There was a joke I sometimes liked to tell when I was a therapist. A man goes to see a psychiatrist and is asked what seems to be the problem. His answer? “Doctor, I’m dead”. The psychiatrist heaves a sigh of relief, thinking, that this will be a simple delusion to correct. “Tell me”, he says to the patient, “do dead people bleed?” “No” says the man. The psychiatrist asks the man to extend his finger, which he proceeds to prick with a needle, producing a trickle of blood. The psychiatrist smiles smugly and asks the man, “Now what do you think?” “I was wrong Doc!” the patient says. “Dead people do bleed!”

I employed that joke to gently poke at to my clients’ confirmation bias, the universal human tendency to absorb new information only when it conforms with previously held views and beliefs. Clients with low self-esteem or catastrophic world views would perceive events around them through those lenses, and their perceptions would then reinforce their beliefs, in an endless loop, preventing them from changing or growing.

Though I left the clinical world over two decades ago, I see confirmation bias playing out in increasingly alarming ways, in our public and political discourse. The sources of information we expose ourselves to are now neatly divided by political leaning. The news outlets we choose, and the social media content we curate, articulate positions we hold dear. We feel affirmed in being correct and are sometimes even righteous about our rightness but are seldom challenged to expand our thinking or consider new ideas. And even more rarely do we recognize what can be problematic rhetoric or action when it comes from the ideological camp with which we identify.

The latest example? Antisemitism arising from the left, and the troubling silence about it from progressives. In recent years, there has been a justified focus on Jew-hatred emanating from the right, with the US government naming white supremacy at the top of the list of current domestic terror threats. But as Jews we are all too aware that this murderous hatred can emerge from opposing and even contradictory political beliefs. Our enemies have portrayed us alternately as evil Socialists and Capitalists, the common thread being that in our “otherness” we represent a collective threat to a cherished world order and way of life.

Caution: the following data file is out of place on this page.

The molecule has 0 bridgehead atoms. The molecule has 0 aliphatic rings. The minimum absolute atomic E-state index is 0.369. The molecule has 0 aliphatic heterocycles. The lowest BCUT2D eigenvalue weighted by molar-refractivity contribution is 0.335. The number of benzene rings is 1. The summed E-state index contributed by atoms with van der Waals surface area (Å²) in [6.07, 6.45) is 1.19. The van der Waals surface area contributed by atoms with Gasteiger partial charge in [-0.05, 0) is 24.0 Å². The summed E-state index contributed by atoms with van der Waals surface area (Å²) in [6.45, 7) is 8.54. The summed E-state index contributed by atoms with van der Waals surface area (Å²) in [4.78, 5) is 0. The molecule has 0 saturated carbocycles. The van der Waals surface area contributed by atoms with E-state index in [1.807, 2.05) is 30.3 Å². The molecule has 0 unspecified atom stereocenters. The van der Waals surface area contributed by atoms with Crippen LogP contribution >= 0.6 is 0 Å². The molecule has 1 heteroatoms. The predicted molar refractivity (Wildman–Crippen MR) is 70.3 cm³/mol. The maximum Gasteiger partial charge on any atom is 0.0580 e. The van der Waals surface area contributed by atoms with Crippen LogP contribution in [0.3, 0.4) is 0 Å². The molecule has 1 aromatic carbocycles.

The peril posed by violent white supremacist extremists is enduring and unmistakable. But if those who identify as progressive insist on only seeing the danger to Jews that originates from that one toxic ideology, they are succumbing to a dangerous confirmation bias, and disregarding blatant warning signs.

In recent weeks, we’ve all seen the horrifying spectacle of Jews being physically assaulted in cities around the country, often scapegoated and targeted by those demonstrating against Israel during the Gaza crisis.

Here in Boston, the signs have been more subtle, but no less insidious. Two cases in point:

When the Cambridge City Council scheduled a last-minute hearing on a troubling BDS resolution, they did so on the first day of Shavuot. We at JCRC along with the Anti-Defamation League, the American Jewish Committee, and the Israeli-American Council, alerted the City Council about this date conflict, which prevented some Jewish residents of Cambridge wanting to offer comments from doing so. We explicitly requested an accommodation – through a one week delay – so that all interested Cambridge residents could participate in the discussion. Councilor Quinton Zondervan, the lead sponsor of the resolution, publicly responded, “I appreciate that it is the Shavuot holiday, but last week it was Eid. That didn’t seem to prevent the Israeli government from bombing and evicting and terrorizing Palestinian people.” As shocking as it was to have a city official blatantly defend disenfranchising local citizens as punishment for the actions of a foreign government, even more disheartening was the silence with which it was met, even when the offense was publicized.